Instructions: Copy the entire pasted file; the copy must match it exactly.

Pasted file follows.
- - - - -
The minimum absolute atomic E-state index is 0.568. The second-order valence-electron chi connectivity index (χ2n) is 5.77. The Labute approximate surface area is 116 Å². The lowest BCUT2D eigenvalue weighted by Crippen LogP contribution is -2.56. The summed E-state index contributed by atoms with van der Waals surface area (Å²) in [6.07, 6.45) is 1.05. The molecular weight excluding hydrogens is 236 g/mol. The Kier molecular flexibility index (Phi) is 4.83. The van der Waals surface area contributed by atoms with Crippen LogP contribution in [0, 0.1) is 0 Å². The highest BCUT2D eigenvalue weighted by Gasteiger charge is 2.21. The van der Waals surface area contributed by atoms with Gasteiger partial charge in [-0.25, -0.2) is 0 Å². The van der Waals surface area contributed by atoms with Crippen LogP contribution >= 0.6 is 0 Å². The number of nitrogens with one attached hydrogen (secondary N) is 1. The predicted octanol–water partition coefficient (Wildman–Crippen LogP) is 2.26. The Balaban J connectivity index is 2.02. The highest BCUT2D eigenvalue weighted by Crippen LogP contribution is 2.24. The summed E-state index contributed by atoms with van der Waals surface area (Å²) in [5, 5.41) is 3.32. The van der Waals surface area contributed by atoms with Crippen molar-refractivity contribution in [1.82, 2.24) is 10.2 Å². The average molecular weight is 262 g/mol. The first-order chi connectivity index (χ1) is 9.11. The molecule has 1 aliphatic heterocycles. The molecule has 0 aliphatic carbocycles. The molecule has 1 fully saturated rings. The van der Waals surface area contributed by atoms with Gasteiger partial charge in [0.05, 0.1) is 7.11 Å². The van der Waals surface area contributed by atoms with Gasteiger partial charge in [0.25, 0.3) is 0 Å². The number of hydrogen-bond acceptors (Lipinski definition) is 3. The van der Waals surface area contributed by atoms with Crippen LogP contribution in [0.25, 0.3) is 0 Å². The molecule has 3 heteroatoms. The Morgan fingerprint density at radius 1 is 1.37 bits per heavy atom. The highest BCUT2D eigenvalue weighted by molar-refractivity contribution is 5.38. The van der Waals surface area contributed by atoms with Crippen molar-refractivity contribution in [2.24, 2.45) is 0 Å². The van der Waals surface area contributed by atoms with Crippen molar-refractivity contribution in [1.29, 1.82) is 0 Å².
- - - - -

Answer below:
The minimum absolute atomic E-state index is 0.568. The second-order valence-electron chi connectivity index (χ2n) is 5.77. The Labute approximate surface area is 116 Å². The lowest BCUT2D eigenvalue weighted by Crippen LogP contribution is -2.56. The summed E-state index contributed by atoms with van der Waals surface area (Å²) in [6.07, 6.45) is 1.05. The molecular weight excluding hydrogens is 236 g/mol. The Kier molecular flexibility index (Phi) is 4.83. The van der Waals surface area contributed by atoms with Crippen LogP contribution in [0, 0.1) is 0 Å². The highest BCUT2D eigenvalue weighted by Gasteiger charge is 2.21. The van der Waals surface area contributed by atoms with Gasteiger partial charge in [-0.25, -0.2) is 0 Å². The van der Waals surface area contributed by atoms with Crippen LogP contribution >= 0.6 is 0 Å². The number of nitrogens with one attached hydrogen (secondary N) is 1. The predicted octanol–water partition coefficient (Wildman–Crippen LogP) is 2.26. The Balaban J connectivity index is 2.02. The highest BCUT2D eigenvalue weighted by Crippen LogP contribution is 2.24. The summed E-state index contributed by atoms with van der Waals surface area (Å²) in [5, 5.41) is 3.32. The van der Waals surface area contributed by atoms with Crippen molar-refractivity contribution in [1.82, 2.24) is 10.2 Å². The average molecular weight is 262 g/mol. The first-order chi connectivity index (χ1) is 9.11. The molecule has 1 aliphatic heterocycles. The molecule has 0 aliphatic carbocycles. The molecule has 1 fully saturated rings. The van der Waals surface area contributed by atoms with Gasteiger partial charge in [0.05, 0.1) is 7.11 Å². The van der Waals surface area contributed by atoms with Gasteiger partial charge in [0.25, 0.3) is 0 Å². The number of hydrogen-bond acceptors (Lipinski definition) is 3. The van der Waals surface area contributed by atoms with Crippen LogP contribution in [0.25, 0.3) is 0 Å². The molecule has 3 heteroatoms. The Morgan fingerprint density at radius 1 is 1.37 bits per heavy atom. The highest BCUT2D eigenvalue weighted by molar-refractivity contribution is 5.38. The van der Waals surface area contributed by atoms with Crippen molar-refractivity contribution in [2.24, 2.45) is 0 Å². The van der Waals surface area contributed by atoms with Crippen molar-refractivity contribution in [1.29, 1.82) is 0 Å².